Friday, Oct 24, 2014

DGCA grounds two charter planes for violating liquor laws

Press Trust of India | New Delhi | Posted: April 29, 2014 9:35 pm

A full-fledged bar aboard a private plane and a bottle in another led to the grounding of the two charter aircraft by the DGCA at the Delhi airport today, with the aviation regulator expressing concern over security aspect of the issue.

While a nine-seater Gulfstream G-200, carrying the call- sign VT-SNP and flying from Bangalore to Delhi, had a full- fledged bar filled with a large number of liquor bottles, the other aircraft was a 14-seater Bombardier Global 5000 (VT-BAJ) which came from Pune, official sources said.

Both the aircraft have been grounded for violating Aeronautical Information Circular (AIC) 12/1994 which bans serving liquor on board domestic flights and the Delhi Liquor License Rules of 1974, apart from other safety procedures, they said.

The Gulfstream is owned by Bangalore-based real estate firm Sobha Puravankara Aviation Pvt Ltd, while the Bombardier belongs to Pune-based Bajaj Auto Ltd’s Aviation Division, the sources said.

They said DGCA has instructed that the case be referred to the Bureau of Civil Aviation Security to investigate how liquor was taken on board a domestic flight when the CISF has to carry out all such checks.

Following a surprise raid at the IGI Airport, a team of DGCA officials also found that both aircraft were not carrying the mandatory operations manuals as well as Jeppesen manual or the comprehensive flight (route) guide, the sources claimed, adding one of them also had a “wrong” ETOPS (Extended range Twin Operations) clearance.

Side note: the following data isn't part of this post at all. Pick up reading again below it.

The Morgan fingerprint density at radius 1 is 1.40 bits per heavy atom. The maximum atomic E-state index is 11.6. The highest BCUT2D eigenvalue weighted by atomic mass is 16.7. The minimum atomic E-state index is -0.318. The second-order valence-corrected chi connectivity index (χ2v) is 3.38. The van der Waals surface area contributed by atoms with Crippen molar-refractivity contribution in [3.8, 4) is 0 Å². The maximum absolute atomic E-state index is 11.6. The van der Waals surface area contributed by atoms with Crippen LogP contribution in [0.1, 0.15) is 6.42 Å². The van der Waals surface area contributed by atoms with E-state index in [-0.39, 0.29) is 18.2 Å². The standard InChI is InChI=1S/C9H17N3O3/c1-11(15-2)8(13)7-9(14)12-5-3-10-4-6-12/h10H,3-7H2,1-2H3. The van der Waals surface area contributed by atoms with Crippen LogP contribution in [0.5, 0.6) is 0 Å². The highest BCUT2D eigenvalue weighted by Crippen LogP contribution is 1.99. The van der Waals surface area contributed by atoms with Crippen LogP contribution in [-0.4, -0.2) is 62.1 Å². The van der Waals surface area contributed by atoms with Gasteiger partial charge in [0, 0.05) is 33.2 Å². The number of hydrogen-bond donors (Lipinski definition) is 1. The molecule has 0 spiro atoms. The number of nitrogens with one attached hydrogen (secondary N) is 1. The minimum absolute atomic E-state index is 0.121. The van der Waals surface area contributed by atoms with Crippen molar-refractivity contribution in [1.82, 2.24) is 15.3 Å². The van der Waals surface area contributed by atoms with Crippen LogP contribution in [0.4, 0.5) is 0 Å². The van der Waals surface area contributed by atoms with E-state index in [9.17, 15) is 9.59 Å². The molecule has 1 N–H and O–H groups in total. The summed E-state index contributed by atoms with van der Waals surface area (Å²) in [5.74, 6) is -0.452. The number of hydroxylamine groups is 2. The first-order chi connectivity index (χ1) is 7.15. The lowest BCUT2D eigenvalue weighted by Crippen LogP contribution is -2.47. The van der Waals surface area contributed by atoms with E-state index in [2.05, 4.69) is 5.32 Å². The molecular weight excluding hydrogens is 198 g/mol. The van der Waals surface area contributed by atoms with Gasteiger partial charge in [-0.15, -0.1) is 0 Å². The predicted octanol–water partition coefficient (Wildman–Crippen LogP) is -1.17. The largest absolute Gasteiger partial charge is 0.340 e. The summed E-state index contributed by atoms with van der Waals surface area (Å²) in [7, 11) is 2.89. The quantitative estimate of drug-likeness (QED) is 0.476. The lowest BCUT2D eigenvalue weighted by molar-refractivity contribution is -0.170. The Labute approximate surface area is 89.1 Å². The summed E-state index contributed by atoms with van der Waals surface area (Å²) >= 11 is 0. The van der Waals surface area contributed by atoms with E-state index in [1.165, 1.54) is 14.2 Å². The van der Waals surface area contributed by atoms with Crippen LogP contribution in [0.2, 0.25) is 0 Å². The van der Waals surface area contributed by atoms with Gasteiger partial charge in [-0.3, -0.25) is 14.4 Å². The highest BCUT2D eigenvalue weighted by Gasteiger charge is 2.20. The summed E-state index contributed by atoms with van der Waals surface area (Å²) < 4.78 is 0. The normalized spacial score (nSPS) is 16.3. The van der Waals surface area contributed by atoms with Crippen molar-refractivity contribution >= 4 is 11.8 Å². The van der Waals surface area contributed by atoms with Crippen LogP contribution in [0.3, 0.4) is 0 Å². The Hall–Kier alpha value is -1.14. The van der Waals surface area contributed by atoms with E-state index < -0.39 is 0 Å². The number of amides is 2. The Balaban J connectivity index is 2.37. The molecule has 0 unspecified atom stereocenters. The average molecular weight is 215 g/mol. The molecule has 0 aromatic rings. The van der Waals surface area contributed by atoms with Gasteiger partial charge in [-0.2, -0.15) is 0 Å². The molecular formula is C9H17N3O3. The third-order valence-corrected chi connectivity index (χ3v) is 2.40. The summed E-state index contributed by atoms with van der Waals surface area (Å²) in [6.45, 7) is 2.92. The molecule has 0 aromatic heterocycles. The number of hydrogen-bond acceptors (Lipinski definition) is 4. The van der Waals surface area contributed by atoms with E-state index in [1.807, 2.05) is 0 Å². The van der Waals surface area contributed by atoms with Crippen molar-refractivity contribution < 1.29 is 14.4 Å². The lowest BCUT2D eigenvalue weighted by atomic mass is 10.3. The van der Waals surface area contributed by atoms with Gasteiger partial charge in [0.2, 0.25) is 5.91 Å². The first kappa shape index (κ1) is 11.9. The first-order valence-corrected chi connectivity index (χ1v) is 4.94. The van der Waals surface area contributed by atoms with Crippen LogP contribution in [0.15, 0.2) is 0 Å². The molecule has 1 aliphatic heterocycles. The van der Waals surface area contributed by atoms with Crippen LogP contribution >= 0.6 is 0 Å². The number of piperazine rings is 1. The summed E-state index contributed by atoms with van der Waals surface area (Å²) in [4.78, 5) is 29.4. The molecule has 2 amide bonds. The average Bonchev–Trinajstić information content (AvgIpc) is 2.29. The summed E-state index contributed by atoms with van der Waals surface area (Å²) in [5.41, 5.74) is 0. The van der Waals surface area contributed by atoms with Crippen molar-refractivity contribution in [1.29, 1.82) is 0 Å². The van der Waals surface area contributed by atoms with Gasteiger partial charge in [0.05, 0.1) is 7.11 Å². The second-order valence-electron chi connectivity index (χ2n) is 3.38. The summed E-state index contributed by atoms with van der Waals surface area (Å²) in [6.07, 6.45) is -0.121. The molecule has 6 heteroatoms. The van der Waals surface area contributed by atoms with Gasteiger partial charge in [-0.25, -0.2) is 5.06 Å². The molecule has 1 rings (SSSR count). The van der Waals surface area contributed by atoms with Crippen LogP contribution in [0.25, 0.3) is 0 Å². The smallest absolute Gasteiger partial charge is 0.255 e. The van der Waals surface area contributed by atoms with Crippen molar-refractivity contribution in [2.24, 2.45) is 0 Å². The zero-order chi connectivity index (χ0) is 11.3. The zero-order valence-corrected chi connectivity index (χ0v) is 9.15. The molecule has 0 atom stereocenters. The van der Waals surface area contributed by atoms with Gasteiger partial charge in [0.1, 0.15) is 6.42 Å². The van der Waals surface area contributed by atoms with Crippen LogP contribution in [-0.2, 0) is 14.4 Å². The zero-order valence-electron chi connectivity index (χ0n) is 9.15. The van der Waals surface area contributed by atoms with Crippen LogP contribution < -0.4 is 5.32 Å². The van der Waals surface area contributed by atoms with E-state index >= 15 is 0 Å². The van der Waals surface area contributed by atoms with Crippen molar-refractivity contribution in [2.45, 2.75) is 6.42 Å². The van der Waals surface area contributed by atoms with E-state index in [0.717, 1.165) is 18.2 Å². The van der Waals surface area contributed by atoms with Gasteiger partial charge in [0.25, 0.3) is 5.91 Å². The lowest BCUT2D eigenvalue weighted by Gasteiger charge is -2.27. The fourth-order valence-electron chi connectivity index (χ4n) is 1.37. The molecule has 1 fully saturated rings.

They said two women, not trained air hostesses, were in the Gulfstream acting as crew.

DGCA would shortly issue showcause notices to both the companies owning the aircraft asking them the explain the violations.

The sources said Bajaj Auto has informed the DGCA that a liquor bottle was left over from an August 2013 flight between Dubai and Chennai which carried a prominent Bollywood personality and 11 others.

The Aircraft Act 1934 bans serving liquor on planes operating a domestic air transport service, while Delhi liquor law allows carriage of “not more than one unsealed liquor bottle of 750 ml.”

In its recent spate of safety checks on business jets owned private charter firms or high net worth individuals, the DGCA has so far taken major or minor action in 30 cases.

 

 

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